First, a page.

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How do we navigate
the changes ahead?
How do we navigate
the changes ahead?
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Azim Shariff, Moral Psychology


Moral Psychology

Azim Shariff


Azim Shariff is an Associate Professor and Canada 150 Research Chair of Moral Psychology at the University of British Columbia, where he directs the Centre for Applied Moral Psychology. His research on morality, religion, and technology has appeared in top academic journals. He has written for media outlets and has spoken at the Aspen Ideas Festival and World Science Festival in New York. 

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Which domain or aspect of social life will show the most significant positive societal and/or psychological change in response to the pandemic?

One of the positive aspects of this might be that it even though it exacerbates poverty and inequality, it might shift our attitudes towards those things in a way that ultimately might have more of a positive effect. Across the world, there’s great variation in terms of how people attribute the causes of poverty. How they balance attributions towards dispositional causes, that poverty is due to bad decision making or laziness, something internal to the person or to situational causes, exogenous causes, situations, bad luck, lack of opportunity. Since the pandemic has been such a great, and obvious example of an exogenous shock, something that’s out of people’s immediate personal control, it looks like it has changed people’s general attitude towards the causes of poverty, not just their specific recognition that the pandemic has made the economic hardship of the poor worse, but that, in general, the causes of economic hardship for the poor, tend to be these situational things. There is some data that we have  and it showed that the shift that people have towards recognizing that poverty is more the consequence of the situational rather than dispositional causes, drives more sympathy for the poor. And as a result, more support for redistributive policies. We’ve already seen that in the political sphere with a resurgence of a discussion of a universal basic income, something that’s being taken more seriously now than it ever has before. The lasting positive legacy, of the pandemic might be a greater recognition of the unfair challenges that many of the people in our society face. And that’s a commitment to a more egalitarian, collective approach to these challenges.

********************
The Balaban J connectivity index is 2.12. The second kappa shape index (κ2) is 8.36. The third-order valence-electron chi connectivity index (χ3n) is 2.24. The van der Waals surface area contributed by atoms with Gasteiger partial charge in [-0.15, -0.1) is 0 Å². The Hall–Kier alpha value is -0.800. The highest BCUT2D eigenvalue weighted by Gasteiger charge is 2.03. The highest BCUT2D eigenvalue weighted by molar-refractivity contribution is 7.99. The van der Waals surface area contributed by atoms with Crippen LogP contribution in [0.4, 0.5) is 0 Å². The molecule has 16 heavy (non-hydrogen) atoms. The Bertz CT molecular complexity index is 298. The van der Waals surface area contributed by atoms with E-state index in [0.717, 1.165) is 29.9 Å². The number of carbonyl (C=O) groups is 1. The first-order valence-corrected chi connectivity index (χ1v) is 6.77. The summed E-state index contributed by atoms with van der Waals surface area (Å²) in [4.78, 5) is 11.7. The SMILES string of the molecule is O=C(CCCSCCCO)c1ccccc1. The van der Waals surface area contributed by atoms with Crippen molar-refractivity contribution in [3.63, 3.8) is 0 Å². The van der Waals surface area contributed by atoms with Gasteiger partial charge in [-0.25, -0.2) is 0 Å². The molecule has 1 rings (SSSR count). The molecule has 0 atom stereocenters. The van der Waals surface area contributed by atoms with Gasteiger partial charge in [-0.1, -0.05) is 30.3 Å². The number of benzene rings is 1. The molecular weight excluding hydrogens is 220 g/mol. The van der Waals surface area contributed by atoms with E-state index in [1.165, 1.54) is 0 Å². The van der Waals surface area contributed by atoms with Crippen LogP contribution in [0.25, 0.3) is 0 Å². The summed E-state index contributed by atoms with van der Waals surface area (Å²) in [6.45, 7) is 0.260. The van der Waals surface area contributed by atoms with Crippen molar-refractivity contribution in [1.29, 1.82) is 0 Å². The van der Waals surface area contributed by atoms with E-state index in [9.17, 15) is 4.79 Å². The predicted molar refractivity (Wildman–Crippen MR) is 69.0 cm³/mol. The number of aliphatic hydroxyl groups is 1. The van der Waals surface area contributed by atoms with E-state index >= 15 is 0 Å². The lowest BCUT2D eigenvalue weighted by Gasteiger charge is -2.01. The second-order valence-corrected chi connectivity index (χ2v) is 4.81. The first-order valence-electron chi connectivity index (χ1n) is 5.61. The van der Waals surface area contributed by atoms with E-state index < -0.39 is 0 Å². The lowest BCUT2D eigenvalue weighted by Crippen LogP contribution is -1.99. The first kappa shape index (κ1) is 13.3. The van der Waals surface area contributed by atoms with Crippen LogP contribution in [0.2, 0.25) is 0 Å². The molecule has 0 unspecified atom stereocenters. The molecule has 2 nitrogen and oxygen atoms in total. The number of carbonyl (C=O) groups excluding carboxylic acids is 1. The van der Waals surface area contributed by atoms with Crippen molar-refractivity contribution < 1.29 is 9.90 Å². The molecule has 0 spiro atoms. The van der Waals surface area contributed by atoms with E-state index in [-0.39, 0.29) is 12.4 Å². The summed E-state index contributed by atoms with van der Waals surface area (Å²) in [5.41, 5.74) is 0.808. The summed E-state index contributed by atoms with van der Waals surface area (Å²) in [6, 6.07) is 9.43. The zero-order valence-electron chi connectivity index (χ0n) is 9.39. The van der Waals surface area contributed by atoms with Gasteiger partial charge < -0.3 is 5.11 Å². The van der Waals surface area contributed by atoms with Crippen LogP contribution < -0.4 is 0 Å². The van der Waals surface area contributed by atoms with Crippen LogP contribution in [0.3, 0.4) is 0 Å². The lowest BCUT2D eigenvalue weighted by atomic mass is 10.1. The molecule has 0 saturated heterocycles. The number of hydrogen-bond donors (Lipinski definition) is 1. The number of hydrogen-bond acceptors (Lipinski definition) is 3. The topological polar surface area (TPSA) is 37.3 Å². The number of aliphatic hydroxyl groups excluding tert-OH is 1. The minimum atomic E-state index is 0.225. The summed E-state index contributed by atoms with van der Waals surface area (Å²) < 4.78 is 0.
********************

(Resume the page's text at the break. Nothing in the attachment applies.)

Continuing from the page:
What kind of wisdom will people need to capitalize on the positive societal and/or psychological change after the pandemic?

We’re already seeing part of it in people’s psychological changes here, their openness to these policies, to just recognize that, like we’ve all seen during this time, many of us are just one bad day away from needing each other’s help.

Which domain or aspect of social life will show the most significant negative societal and/or psychological change in response to the pandemic?